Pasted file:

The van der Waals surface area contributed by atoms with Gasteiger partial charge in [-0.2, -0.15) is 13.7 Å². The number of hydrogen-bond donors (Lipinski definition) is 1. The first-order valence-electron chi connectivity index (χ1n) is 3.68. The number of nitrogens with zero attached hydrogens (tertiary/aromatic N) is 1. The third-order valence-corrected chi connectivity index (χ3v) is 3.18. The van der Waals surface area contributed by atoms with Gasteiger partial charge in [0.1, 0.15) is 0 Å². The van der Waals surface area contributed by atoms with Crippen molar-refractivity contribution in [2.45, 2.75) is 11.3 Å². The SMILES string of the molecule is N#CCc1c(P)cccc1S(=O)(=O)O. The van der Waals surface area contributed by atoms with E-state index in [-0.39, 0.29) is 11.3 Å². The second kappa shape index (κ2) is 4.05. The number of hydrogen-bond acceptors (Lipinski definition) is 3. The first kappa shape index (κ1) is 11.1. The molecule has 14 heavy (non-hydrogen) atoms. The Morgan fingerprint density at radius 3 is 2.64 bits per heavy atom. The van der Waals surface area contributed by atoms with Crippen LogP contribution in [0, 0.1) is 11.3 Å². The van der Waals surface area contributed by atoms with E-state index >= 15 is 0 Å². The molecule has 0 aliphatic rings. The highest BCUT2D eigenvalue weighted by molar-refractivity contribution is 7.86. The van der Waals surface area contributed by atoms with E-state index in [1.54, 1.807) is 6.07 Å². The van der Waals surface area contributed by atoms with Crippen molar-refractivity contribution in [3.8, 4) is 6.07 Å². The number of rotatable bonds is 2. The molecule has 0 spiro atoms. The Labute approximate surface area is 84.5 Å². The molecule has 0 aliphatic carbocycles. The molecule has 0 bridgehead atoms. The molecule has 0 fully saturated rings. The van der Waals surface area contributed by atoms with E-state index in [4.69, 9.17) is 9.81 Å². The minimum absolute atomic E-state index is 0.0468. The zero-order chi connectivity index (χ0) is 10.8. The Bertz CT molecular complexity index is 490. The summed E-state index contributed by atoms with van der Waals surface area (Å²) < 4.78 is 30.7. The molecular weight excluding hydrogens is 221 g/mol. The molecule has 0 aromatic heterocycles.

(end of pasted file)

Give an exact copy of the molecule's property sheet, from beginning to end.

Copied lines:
The van der Waals surface area contributed by atoms with Gasteiger partial charge in [-0.2, -0.15) is 13.7 Å². The number of hydrogen-bond donors (Lipinski definition) is 1. The first-order valence-electron chi connectivity index (χ1n) is 3.68. The number of nitrogens with zero attached hydrogens (tertiary/aromatic N) is 1. The third-order valence-corrected chi connectivity index (χ3v) is 3.18. The van der Waals surface area contributed by atoms with Gasteiger partial charge in [0.1, 0.15) is 0 Å². The van der Waals surface area contributed by atoms with Crippen molar-refractivity contribution in [2.45, 2.75) is 11.3 Å². The SMILES string of the molecule is N#CCc1c(P)cccc1S(=O)(=O)O. The van der Waals surface area contributed by atoms with E-state index in [-0.39, 0.29) is 11.3 Å². The second kappa shape index (κ2) is 4.05. The number of hydrogen-bond acceptors (Lipinski definition) is 3. The first kappa shape index (κ1) is 11.1. The molecule has 14 heavy (non-hydrogen) atoms. The Morgan fingerprint density at radius 3 is 2.64 bits per heavy atom. The van der Waals surface area contributed by atoms with Crippen LogP contribution in [0, 0.1) is 11.3 Å². The van der Waals surface area contributed by atoms with E-state index >= 15 is 0 Å². The molecule has 0 aliphatic rings. The highest BCUT2D eigenvalue weighted by molar-refractivity contribution is 7.86. The van der Waals surface area contributed by atoms with E-state index in [1.54, 1.807) is 6.07 Å². The van der Waals surface area contributed by atoms with Crippen molar-refractivity contribution in [3.8, 4) is 6.07 Å². The number of rotatable bonds is 2. The molecule has 0 spiro atoms. The Labute approximate surface area is 84.5 Å². The molecule has 0 aliphatic carbocycles. The molecule has 0 bridgehead atoms. The molecule has 0 fully saturated rings. The van der Waals surface area contributed by atoms with E-state index in [4.69, 9.17) is 9.81 Å². The minimum absolute atomic E-state index is 0.0468. The zero-order chi connectivity index (χ0) is 10.8. The Bertz CT molecular complexity index is 490. The summed E-state index contributed by atoms with van der Waals surface area (Å²) < 4.78 is 30.7. The molecular weight excluding hydrogens is 221 g/mol. The molecule has 0 aromatic heterocycles.